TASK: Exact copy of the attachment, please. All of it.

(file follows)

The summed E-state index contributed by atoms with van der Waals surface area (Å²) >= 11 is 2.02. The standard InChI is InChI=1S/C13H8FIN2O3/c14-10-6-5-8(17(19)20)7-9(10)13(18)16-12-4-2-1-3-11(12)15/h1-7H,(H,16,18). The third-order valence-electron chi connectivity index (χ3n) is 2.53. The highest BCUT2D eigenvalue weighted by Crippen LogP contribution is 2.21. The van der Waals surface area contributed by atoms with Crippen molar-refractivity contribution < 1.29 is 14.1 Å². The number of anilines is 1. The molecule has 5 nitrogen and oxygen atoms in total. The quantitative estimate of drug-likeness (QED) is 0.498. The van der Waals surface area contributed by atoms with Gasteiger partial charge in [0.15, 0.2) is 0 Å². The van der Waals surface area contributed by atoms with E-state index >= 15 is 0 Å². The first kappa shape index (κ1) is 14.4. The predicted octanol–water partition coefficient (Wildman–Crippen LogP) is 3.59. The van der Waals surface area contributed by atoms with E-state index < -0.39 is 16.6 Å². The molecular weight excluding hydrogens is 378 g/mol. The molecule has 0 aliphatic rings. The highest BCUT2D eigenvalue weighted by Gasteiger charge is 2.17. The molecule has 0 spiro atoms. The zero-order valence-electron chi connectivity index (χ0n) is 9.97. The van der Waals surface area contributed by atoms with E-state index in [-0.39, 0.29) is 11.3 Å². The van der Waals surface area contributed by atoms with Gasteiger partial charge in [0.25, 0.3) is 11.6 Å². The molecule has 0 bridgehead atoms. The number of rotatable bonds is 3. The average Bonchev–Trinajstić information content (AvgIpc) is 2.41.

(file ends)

The summed E-state index contributed by atoms with van der Waals surface area (Å²) >= 11 is 2.02. The standard InChI is InChI=1S/C13H8FIN2O3/c14-10-6-5-8(17(19)20)7-9(10)13(18)16-12-4-2-1-3-11(12)15/h1-7H,(H,16,18). The third-order valence-electron chi connectivity index (χ3n) is 2.53. The highest BCUT2D eigenvalue weighted by Crippen LogP contribution is 2.21. The van der Waals surface area contributed by atoms with Crippen molar-refractivity contribution < 1.29 is 14.1 Å². The number of anilines is 1. The molecule has 5 nitrogen and oxygen atoms in total. The quantitative estimate of drug-likeness (QED) is 0.498. The van der Waals surface area contributed by atoms with Gasteiger partial charge in [0.15, 0.2) is 0 Å². The van der Waals surface area contributed by atoms with E-state index >= 15 is 0 Å². The first kappa shape index (κ1) is 14.4. The predicted octanol–water partition coefficient (Wildman–Crippen LogP) is 3.59. The van der Waals surface area contributed by atoms with E-state index < -0.39 is 16.6 Å². The molecular weight excluding hydrogens is 378 g/mol. The molecule has 0 aliphatic rings. The highest BCUT2D eigenvalue weighted by Gasteiger charge is 2.17. The molecule has 0 spiro atoms. The zero-order valence-electron chi connectivity index (χ0n) is 9.97. The van der Waals surface area contributed by atoms with E-state index in [-0.39, 0.29) is 11.3 Å². The van der Waals surface area contributed by atoms with Gasteiger partial charge in [0.25, 0.3) is 11.6 Å². The molecule has 0 bridgehead atoms. The number of rotatable bonds is 3. The average Bonchev–Trinajstić information content (AvgIpc) is 2.41.